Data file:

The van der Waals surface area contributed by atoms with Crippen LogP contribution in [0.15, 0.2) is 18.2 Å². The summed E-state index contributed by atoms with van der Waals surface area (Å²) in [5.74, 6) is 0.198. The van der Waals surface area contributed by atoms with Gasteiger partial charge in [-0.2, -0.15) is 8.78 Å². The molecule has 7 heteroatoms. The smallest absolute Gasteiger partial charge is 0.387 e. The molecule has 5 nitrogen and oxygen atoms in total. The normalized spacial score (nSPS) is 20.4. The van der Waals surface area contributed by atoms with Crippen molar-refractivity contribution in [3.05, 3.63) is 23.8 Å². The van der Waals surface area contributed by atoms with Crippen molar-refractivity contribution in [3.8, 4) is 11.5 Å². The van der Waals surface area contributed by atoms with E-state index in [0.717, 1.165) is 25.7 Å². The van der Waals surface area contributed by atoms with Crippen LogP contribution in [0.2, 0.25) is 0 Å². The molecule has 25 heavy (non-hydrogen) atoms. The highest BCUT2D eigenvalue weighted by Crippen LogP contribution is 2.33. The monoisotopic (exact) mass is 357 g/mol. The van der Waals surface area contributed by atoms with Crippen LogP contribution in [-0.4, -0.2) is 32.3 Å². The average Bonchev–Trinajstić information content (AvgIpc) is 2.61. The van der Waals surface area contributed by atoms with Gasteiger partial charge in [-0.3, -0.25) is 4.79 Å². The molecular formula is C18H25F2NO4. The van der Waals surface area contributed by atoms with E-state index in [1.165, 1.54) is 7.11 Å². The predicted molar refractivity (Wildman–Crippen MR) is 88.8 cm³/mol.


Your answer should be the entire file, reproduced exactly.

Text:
The van der Waals surface area contributed by atoms with Crippen LogP contribution in [0.15, 0.2) is 18.2 Å². The summed E-state index contributed by atoms with van der Waals surface area (Å²) in [5.74, 6) is 0.198. The van der Waals surface area contributed by atoms with Gasteiger partial charge in [-0.2, -0.15) is 8.78 Å². The molecule has 7 heteroatoms. The smallest absolute Gasteiger partial charge is 0.387 e. The molecule has 5 nitrogen and oxygen atoms in total. The normalized spacial score (nSPS) is 20.4. The van der Waals surface area contributed by atoms with Crippen molar-refractivity contribution in [3.05, 3.63) is 23.8 Å². The van der Waals surface area contributed by atoms with Crippen molar-refractivity contribution in [3.8, 4) is 11.5 Å². The van der Waals surface area contributed by atoms with E-state index in [0.717, 1.165) is 25.7 Å². The van der Waals surface area contributed by atoms with Crippen LogP contribution in [0.2, 0.25) is 0 Å². The molecule has 25 heavy (non-hydrogen) atoms. The highest BCUT2D eigenvalue weighted by Crippen LogP contribution is 2.33. The monoisotopic (exact) mass is 357 g/mol. The van der Waals surface area contributed by atoms with Crippen LogP contribution in [-0.4, -0.2) is 32.3 Å². The average Bonchev–Trinajstić information content (AvgIpc) is 2.61. The van der Waals surface area contributed by atoms with Gasteiger partial charge in [-0.3, -0.25) is 4.79 Å². The molecular formula is C18H25F2NO4. The van der Waals surface area contributed by atoms with E-state index in [1.165, 1.54) is 7.11 Å². The predicted molar refractivity (Wildman–Crippen MR) is 88.8 cm³/mol.